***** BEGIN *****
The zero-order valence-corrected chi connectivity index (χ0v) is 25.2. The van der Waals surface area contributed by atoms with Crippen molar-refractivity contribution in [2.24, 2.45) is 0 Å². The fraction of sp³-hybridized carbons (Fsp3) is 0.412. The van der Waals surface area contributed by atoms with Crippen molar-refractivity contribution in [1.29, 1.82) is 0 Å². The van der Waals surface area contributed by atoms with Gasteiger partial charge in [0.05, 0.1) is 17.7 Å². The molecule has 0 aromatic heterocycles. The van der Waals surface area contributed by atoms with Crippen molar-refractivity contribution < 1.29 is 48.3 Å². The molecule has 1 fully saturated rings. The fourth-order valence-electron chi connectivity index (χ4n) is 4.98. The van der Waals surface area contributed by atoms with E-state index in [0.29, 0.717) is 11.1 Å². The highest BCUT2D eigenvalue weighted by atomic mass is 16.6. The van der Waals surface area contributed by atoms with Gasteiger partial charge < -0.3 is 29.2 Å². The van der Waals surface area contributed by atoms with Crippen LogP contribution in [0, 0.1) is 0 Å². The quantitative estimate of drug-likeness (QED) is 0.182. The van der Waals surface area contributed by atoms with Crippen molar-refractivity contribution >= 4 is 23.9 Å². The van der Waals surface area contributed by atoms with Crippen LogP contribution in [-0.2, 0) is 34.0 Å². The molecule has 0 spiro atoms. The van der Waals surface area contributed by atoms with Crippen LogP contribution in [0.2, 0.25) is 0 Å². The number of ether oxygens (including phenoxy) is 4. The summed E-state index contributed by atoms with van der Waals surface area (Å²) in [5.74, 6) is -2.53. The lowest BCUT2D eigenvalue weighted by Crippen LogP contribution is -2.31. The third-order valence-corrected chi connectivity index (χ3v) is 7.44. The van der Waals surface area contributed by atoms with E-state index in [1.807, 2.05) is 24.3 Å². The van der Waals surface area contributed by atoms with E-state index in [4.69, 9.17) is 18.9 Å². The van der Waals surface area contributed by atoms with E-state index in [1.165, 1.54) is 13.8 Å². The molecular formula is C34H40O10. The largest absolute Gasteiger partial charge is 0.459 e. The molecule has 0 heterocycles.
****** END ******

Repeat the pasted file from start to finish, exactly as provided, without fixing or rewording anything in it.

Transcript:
The zero-order valence-corrected chi connectivity index (χ0v) is 25.2. The van der Waals surface area contributed by atoms with Crippen molar-refractivity contribution in [2.24, 2.45) is 0 Å². The fraction of sp³-hybridized carbons (Fsp3) is 0.412. The van der Waals surface area contributed by atoms with Crippen molar-refractivity contribution in [1.29, 1.82) is 0 Å². The van der Waals surface area contributed by atoms with Gasteiger partial charge in [0.05, 0.1) is 17.7 Å². The molecule has 0 aromatic heterocycles. The van der Waals surface area contributed by atoms with Crippen molar-refractivity contribution < 1.29 is 48.3 Å². The molecule has 1 fully saturated rings. The fourth-order valence-electron chi connectivity index (χ4n) is 4.98. The van der Waals surface area contributed by atoms with E-state index in [0.29, 0.717) is 11.1 Å². The highest BCUT2D eigenvalue weighted by atomic mass is 16.6. The van der Waals surface area contributed by atoms with Gasteiger partial charge < -0.3 is 29.2 Å². The van der Waals surface area contributed by atoms with Crippen LogP contribution in [0, 0.1) is 0 Å². The quantitative estimate of drug-likeness (QED) is 0.182. The van der Waals surface area contributed by atoms with Crippen molar-refractivity contribution >= 4 is 23.9 Å². The van der Waals surface area contributed by atoms with Crippen LogP contribution in [-0.2, 0) is 34.0 Å². The molecule has 0 spiro atoms. The van der Waals surface area contributed by atoms with Crippen LogP contribution in [0.2, 0.25) is 0 Å². The number of ether oxygens (including phenoxy) is 4. The summed E-state index contributed by atoms with van der Waals surface area (Å²) in [5.74, 6) is -2.53. The lowest BCUT2D eigenvalue weighted by Crippen LogP contribution is -2.31. The third-order valence-corrected chi connectivity index (χ3v) is 7.44. The van der Waals surface area contributed by atoms with E-state index in [1.807, 2.05) is 24.3 Å². The van der Waals surface area contributed by atoms with E-state index in [4.69, 9.17) is 18.9 Å². The van der Waals surface area contributed by atoms with E-state index in [1.165, 1.54) is 13.8 Å². The molecular formula is C34H40O10. The largest absolute Gasteiger partial charge is 0.459 e. The molecule has 0 heterocycles.